• Learning

    Read. Think. Sleep. Repeat.

    Do you read? A lot? A little? Not at all? Many people I know, do not. Or do very little. Or do only for daily tasks (e-mails, road signs, contracts, notes from kids’ school, etc…). But wait. You’re reading this. Just sayin’….

    According to Mr. Warren Buffett, reading a lot helps make us smarter. My takeaway when I read his advice is this: Reading often (and varied) gives us an advantage because we can oftentimes use that information in new ways as we piece different ideas, opinions, or facts together to form new ideas, opinions, or possibly – facts. This is the essence of creativity: making something new out of something that already exists.

    Now we’re not talking novels and beach-style summer reading (you know what I mean… muscled guys and bodacious gals). No… this is more like nonfiction, informational reading that elicits questions in your head, opinions backed by thoughtful response….. that sort of thing.

    Sidenote: As a Reading Specialist, I taught my high school and college students the same idea: Read often and ‘read widely’ (varied) to improve your vocabulary and general knowledge. Be ready to speak to many subjects – or at least, listen with a thoughtful perspective. Who knew Mr. Buffett and I would be on the same page? 🙂

    He says, “That’s how knowledge builds up, like compound interest.”

    He also says…. Sleep on it. Really. Let those ideas marinate. It’s like putting money in your knowledge bank, right?

    source: forbes.com

    So here’s my tip:

    Read often. Read widely. Think. Sleep. Repeat.

    Want to read the full article on Mr. Buffett’s thoughts on this? Check out this blog post over at Farnam Street.

  • Creative Curiosity

    Notice the Details

    cracked egg shells on a plate

    What do you notice?

    Do you see that small crack in the sidewalk as you walk from your car to your office? How about that piece of red thread that’s been billowing from the skinny tree branch outside your front door? Or maybe it’s the shape of someone’s eyes…. What about that scratch of green paint on that door? Or the old house you’ve passed a gazillion times? Did you notice that vintage truck in the parking lot that makes your heart sing every time you see it?

    One of the hallmark characteristics of Creatives is simply We Notice. This is especially true of writers. No matter how small, we notice the details.

    So what do you notice?

    Here’s my tip:

    Notice the details. Take pictures of everyday things as you move through your day. No posing. No selfies. No props. Just notice and click. Aim for 1 – 3 (or more!) pictures a day. Before long, you will have curated a small gallery of images that make you smile, laugh, or cry. They remind you of something – to do or say – or of someone. Or of that time…

    Maybe you’ll be inspired to share them online or use them for reference to write or to paint…

    Go ahead. Notice the details. You’ll be glad you did…

  • Life,  Process,  Writing

    Just. Write.

    High school student writing at his desk
    coffee cup on a wood table with words Tuesday Tip

    I often listen to people thinking through things at work. As an Instructional Coach, it’s a large part of my role… to listen. Just this week, I listened as a fellow teacher who’s in a new teaching role this year shared how much she dislikes what she’s doing.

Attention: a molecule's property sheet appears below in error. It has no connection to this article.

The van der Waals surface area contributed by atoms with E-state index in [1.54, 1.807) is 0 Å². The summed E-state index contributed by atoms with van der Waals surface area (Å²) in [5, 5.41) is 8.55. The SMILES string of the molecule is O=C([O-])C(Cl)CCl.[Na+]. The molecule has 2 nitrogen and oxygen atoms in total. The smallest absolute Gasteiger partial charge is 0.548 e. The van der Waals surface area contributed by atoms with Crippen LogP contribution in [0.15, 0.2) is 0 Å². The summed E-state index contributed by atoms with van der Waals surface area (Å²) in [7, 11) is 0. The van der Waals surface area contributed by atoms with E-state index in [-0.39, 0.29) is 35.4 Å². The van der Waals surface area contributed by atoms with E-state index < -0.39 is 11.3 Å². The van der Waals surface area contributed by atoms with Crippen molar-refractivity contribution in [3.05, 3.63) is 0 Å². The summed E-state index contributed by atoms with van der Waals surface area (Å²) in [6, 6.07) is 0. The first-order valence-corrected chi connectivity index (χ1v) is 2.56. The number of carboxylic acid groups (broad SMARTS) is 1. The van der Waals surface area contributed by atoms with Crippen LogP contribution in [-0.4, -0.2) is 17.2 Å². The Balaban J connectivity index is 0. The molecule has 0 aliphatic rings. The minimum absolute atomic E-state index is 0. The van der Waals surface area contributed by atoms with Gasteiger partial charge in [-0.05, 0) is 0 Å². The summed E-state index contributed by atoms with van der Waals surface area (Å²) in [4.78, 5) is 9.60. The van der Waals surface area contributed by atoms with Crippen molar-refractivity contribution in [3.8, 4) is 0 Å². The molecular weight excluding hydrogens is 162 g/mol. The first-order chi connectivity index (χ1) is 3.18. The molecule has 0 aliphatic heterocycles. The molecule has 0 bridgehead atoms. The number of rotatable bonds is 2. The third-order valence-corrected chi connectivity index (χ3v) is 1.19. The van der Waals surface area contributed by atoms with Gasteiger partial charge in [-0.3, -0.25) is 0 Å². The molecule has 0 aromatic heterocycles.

Not her students, but the challenges that are systemic and largely unchangeable right now. (I’ve said for years our traditional educational system in the U.S. continues to fall short of our societal needs.)

    As I listened, I could hear myself saying to her in my head, “Write it down. Work through it. I promise. It will help.” And yet, I didn’t say it because I knew it would fall on deaf ears. She needed to vent and trusts that she can be honest with me, which I’m keenly aware of.

    I listened.

    But still I kept thinking… if only she’d write it down…. let the frustrations, the questions, the a-ha thoughts, even the celebrations (there was one that day – that’s why she called) all have a place to Just Be.

    So here’s my tip….

    Write it down. I know. I hear you.

    Are you kidding, Robin? It’s not that simple.

    Actually, yes it is.

    Yet sooooooo difficult for many people. I think because we get caught up in the notion that we need to write comprehensible sentences. Not even comprehensible words… but full-on, grammar-correct, essay-ready sentences.

    And paragraphs.

    With proper indents.

    Transition words.

    A theme.

    Oh, dear god! We break out in a cold sweat as we remember those English class assignments.

    This is not English class. You can do this!

    Just. Write.

    Write what you’re feeling. One word. One hundred words. Just Write It Down.

    Pick up a pen. Or pencil. Or lipstick. Or crayon. And write that shit down. Apologies for the folks who prefer g-rated material, but I cannot overstate the simplicity of what I’m suggesting. ~ Robin Le Roy-Kyle

    Then, put it away for now. You’ve given your feelings, your thoughts a place to rest. To simmer. To marinate. To yell. Scream. Cry. Wonder. Explore. Discover.

    I promise. You’ll be glad you did. Maybe not right away, but at some point, you will look back and see those words with a fresh set of eyes. And thoughts. And feelings.

    P.S. – A fancy notebook and/or pen? Optional but not needed. A writing utensil and a scrap piece of paper will do. Want to keep all those thoughts? Drop them in a plastic baggie for safekeeping. Or a box, jar, even a book on a shelf… an altered book journal, maybe? Creative journals make great writing space.

    You’ve got this. I’m cheering you on.

    Go ahead. Just Write.

    signature Robin